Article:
Everyday people – you, your family, neighbors and friends – play a vital role in promoting the well-being of your community. But how do you start a difficult conversation about depression, mental illness or suicide?
It can be uncomfortable, but could help prevent some situations from escalating and resulting in hospitalization or even death. Salem Health is taking steps to increase suicide awareness and help the community get the tools it needs to prevent suicide.
Salem Health sponsored a newly “wrapped” Salem Police patrol car to raise awareness for National Suicide Prevention Month back in September. The turquoise and purple car provides a visual representation of a problem that is often invisible. Seeing the topic of suicide more frequently helps reduce some of the stigma.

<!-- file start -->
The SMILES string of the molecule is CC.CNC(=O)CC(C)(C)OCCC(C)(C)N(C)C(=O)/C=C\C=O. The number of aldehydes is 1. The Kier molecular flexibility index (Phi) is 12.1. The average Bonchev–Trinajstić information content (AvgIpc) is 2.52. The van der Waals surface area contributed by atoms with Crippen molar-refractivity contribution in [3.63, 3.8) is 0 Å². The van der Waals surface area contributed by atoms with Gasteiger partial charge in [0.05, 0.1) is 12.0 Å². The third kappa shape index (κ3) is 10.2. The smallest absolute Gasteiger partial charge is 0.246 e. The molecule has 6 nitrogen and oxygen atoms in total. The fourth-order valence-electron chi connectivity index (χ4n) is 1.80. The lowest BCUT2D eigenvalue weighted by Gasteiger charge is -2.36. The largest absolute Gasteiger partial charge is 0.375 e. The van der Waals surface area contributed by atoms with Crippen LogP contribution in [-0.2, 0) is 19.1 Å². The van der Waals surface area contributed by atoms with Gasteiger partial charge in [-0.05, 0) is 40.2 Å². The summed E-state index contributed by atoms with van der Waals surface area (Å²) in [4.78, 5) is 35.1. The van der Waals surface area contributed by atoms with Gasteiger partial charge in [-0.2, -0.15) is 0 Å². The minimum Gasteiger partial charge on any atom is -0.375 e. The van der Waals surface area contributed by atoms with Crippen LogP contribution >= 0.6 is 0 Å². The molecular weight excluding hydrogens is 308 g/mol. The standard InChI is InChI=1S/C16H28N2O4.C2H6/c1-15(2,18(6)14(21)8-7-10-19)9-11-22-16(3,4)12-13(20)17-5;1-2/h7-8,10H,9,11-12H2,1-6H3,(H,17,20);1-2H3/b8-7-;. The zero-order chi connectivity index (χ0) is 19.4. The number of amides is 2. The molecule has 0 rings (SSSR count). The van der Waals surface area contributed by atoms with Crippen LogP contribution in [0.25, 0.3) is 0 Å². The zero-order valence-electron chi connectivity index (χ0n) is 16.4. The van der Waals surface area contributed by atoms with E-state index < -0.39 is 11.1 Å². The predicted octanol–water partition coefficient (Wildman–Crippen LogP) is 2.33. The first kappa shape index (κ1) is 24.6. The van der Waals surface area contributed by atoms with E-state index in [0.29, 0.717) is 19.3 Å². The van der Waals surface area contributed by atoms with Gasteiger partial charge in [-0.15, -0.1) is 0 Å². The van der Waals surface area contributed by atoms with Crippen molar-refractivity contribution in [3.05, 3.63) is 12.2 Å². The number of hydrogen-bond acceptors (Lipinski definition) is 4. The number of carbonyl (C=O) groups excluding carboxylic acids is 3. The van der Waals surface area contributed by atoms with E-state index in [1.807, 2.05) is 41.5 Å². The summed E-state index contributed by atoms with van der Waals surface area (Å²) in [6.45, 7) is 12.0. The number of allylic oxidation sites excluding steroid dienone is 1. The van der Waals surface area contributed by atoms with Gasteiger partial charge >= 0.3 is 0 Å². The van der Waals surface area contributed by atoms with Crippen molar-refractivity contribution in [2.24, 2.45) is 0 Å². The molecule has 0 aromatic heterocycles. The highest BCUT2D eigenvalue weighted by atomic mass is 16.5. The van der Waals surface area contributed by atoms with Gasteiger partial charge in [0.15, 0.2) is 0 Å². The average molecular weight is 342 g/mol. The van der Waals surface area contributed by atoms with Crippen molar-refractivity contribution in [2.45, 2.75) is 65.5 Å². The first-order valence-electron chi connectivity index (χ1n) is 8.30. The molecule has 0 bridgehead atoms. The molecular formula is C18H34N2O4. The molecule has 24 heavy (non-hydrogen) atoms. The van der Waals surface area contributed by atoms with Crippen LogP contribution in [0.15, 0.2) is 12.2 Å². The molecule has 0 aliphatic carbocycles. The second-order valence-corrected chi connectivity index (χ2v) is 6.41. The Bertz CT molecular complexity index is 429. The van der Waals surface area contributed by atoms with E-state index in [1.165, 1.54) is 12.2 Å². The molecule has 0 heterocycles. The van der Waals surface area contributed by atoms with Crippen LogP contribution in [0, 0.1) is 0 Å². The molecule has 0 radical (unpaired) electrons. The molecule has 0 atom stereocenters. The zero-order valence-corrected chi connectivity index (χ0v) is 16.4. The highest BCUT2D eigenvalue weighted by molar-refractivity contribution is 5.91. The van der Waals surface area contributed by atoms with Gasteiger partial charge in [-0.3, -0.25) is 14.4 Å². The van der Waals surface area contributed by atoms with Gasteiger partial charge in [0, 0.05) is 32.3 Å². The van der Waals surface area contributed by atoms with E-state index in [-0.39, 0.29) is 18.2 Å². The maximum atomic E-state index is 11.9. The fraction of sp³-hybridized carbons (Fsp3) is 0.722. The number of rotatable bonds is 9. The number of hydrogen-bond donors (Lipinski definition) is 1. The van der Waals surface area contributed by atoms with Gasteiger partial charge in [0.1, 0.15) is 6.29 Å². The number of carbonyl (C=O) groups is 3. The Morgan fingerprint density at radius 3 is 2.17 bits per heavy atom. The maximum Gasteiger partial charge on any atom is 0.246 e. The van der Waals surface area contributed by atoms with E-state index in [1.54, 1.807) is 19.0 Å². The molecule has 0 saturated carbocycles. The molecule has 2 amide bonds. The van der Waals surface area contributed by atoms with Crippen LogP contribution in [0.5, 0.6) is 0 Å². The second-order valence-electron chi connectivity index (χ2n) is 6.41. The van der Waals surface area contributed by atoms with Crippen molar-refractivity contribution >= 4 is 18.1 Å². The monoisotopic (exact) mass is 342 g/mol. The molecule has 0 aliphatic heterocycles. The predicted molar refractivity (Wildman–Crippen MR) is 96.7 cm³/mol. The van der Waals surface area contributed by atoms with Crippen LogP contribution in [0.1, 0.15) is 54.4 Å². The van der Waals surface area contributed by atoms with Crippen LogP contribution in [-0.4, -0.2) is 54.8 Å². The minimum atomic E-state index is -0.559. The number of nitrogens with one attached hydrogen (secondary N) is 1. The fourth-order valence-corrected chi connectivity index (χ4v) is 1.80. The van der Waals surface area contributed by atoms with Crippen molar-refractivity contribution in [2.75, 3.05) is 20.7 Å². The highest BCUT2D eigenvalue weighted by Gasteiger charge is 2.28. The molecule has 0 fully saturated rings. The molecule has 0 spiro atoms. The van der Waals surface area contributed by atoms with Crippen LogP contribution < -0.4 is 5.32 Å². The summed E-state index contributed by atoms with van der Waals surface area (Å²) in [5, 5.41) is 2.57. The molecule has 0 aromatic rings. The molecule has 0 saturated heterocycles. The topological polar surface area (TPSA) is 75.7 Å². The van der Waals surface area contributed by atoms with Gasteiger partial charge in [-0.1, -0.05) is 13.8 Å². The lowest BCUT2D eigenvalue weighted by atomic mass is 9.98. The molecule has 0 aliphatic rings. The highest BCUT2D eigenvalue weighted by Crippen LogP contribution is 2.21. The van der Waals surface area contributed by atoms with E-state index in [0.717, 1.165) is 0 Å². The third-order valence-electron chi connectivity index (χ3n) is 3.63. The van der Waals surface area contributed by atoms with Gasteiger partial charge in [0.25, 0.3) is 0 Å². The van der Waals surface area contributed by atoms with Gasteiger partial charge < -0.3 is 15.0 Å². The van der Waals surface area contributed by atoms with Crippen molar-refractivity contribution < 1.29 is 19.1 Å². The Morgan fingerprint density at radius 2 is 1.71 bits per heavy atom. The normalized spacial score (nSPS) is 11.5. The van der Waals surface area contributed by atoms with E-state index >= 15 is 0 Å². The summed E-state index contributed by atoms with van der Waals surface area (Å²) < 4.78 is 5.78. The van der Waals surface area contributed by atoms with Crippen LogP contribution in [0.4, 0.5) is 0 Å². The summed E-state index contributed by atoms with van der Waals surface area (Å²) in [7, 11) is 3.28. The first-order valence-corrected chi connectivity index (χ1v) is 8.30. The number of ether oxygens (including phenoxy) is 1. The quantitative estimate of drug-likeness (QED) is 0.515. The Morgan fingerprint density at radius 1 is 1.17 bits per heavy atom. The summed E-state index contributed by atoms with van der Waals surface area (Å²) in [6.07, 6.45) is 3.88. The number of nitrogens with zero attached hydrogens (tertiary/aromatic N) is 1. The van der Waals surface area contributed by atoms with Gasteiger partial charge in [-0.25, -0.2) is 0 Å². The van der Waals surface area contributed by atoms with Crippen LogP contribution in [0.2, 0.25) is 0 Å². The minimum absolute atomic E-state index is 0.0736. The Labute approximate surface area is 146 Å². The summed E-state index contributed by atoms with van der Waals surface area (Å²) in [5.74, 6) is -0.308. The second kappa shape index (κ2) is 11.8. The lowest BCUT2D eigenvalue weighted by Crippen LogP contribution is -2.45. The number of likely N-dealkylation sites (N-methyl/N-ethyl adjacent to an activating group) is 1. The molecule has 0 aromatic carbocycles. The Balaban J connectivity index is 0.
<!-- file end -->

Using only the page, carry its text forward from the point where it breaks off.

Suicide doesn’t discriminate based on wealth, success, intelligence, personality, race, ethnicity, gender or religion. Even many working in health care have been affected by suicide. Staff members will walk together to show the community that these issues are nothing to hide. Bringing depression and suicidal thoughts into the light is the first step towards healing and change.
Salem Health gave a $50,000 Community Partnership Grant to the Mid-Valley Suicide Prevention Coalition to train more than 1,000 people in Polk County to recognize and help those at risk of suicide. Two types of training are available: QPR (question, persuade, refer) training is open to anyone. ASIST (applied suicide intervention skills training) is for those more likely to interact with suicidal individuals and who may want to help lead training for others.
The Salem Health CHEC recently added the QPR training to its class repertoire. Classes are open to staff and the public.
If you feel that someone is in immediate danger, call 911 or take them to the nearest emergency room. Never keep a plan for suicide secret. It’s better to need to repair a relationship than go to a funeral. Other resources include: